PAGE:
And here one came. Wednesday this week India landed a robotic spacecraft on the moon — at the Moon's South Pole, where no nation ever landed a spaceraft before. The spacecraft consists of a lander named Vikram and a rover named Pragyan. The rover has already been deployed and has sent back pictures of the lander.
So well done there, India, now the fourth nation to land a spacecraft on the Moon. What does this have to do with Booker T. Washington, though?
Well, as space projects go, this one was remarkably cheap. It cost only $74 million, less than the cost of the movie Barbie. The scientists and engineers who made it happen are all Indian, and they are not terrifically well paid.
The Washington Post compares the project's lead scientist, Sreedhara Somanath, with Satya Nadella, chief executive of Microsoft. Nadella, born in Hyderabad, emigrated to the U.S.A. in his early twenties; Somanath stayed home in India. Quote from the Post, August 31st, quote:
It's the low-key Somanath, under whose leadership India achieved its historic moon landing, who should be a role model for Indians. He represents a generation of gifted scientists who chose not to emigrate — and achieved just as much, if not more, in challenging circumstances.
The Indians cast down their bucket where they are, and now they've landed a spacecraft on the Moon. Once again, India: Well done!
Further down the Washington Post story we read about the IIT, the Indian Institutes of Technology — collectively India's equivalent of CalTech. Quote:
One-third of all IIT graduates leave the country to live and work abroad — most of them in the United States. Indians today are cheering on those who choose to stay and achieve miracles at home.
I'm cheering along with them. I'd cheer a lot louder if my own country, the U.S.A., would follow India's example and cast down our bucket where we are, rather than strip-mining talent from poorer nations.
06 — East of Suez. On a different front, India is vexed.
This is the diplomatic front. Last week in Johannesburg, South Africa was held the annual summit of the BRICS nations. That's B-R-I-C-S, standing for Brazil, Russia, India, China, and South Africa. These style themselves the "major emerging economies" and their leaders meet every year to discuss matters of common interest, whatever they may be.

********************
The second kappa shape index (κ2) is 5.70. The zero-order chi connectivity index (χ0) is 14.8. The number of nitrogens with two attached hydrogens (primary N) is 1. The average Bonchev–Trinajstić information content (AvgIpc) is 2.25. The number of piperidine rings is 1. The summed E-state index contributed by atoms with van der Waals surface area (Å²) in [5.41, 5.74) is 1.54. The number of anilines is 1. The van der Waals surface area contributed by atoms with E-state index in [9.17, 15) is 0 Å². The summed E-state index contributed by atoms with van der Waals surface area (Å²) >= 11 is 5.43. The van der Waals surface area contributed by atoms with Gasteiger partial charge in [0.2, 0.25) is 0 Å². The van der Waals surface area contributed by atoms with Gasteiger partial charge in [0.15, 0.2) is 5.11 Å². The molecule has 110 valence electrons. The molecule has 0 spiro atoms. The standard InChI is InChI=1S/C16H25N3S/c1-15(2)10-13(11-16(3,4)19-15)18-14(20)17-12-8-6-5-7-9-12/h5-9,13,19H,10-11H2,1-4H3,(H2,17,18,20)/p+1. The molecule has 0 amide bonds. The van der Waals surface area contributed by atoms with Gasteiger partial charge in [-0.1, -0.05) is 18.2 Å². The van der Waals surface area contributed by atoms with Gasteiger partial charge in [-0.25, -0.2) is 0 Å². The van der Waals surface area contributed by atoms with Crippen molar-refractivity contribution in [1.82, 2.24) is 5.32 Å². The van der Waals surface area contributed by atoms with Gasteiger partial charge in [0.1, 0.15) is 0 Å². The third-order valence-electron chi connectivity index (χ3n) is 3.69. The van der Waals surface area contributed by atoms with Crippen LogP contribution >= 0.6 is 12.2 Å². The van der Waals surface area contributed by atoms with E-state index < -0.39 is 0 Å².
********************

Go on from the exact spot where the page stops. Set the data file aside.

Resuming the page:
This was the fifteenth BRICS summit. One of the decisions out of it was membership for six new member nations as of January next year. The six new members will be Argentina, Egypt, Ethiopia, Iran, Saudi Arabia, and the United Arab Emirates; so B-R-I-C-S will become B-R-I-C-S-A-E-E-I-S-U. If you can get something pronouncable out of that, you're a better man than I am.
That's by-the-by. Here's what vexed India. As you probably know, there are some areas up in the high Himalayas whose sovereignty is disputed between China and India. Every once in a while there's a skirmish up there, with a few dead on both sides. There was one of these skirmishes just last December.
At last week's BRICS meeting it was reported that India and China were working on resolving this issue once and for all. That certainly seems to be the impression that Narendra Modi, the Indian Prime Minister, came away with.
Then, this week, China published a new set of official maps. They showed the disputed Himalayan regions as Chinese. And the Indians are vexed.
Whether this was a deliberate insult or just crossed wires in the ChiCom bureaucracy, we cannot know. It is a long-known fact, though, that the Chinese are clumsy at diplomacy. I had some fun with that in my novel Fire from the Sun, Chapter 43.
And speaking of China, Stephen Mosher had a good piece in the New York Post last weekend, headline "China's third 'opium war' against the West."
Without shipments of the chemical precursors to fentanyl the production of the opiate in cartel-run labs would grind to a halt. And without the ability to launder billions of dollars, the cartels would be drowning in hard-to-hide cash, their money neither portable nor investable.
End quote. So … why?
Mosher works through a number of reasons, one of them being, quote:
The current rulers of China are engaged in a Third Opium War, a long-overdue revenge for the First and Second Opium Wars (1839 and 1860), in which British warships attacked Chinese ports and demanded at gunpoint that the tottering Qing dynasty allow the sale of opium.
Yeah, yeah. There's much more to be said about the Opium Wars than that. I said some of it in my 2007 review of Harry Gelber's book The Dragon and the Foreign Devils Quote from me:
The Opium War of 1840-43 was the first of the great humiliations inflicted on China by foreign powers in the 19th and 20th centuries. The Chinese are still in denial about that war today, insisting that the sole cause of it was British determination to force opium on an unwilling China. Certainly the British were glad to meet China's great demand for opium. Why not? The drug was legal in Britain itself, and could be purchased over the counter from apothecaries until the 1868 Pharmacy Act. The true cause of the war was again, as John Quincy Adams noted at the time, the refusal of the imperial court to deal with foreign nations on rational terms.
Chinese diplomatic skills haven't improved any in the last 180 years, as this spat with India illustrates. If the Indians are hoping for something conciliatory, my advice would be: don't hold your breath.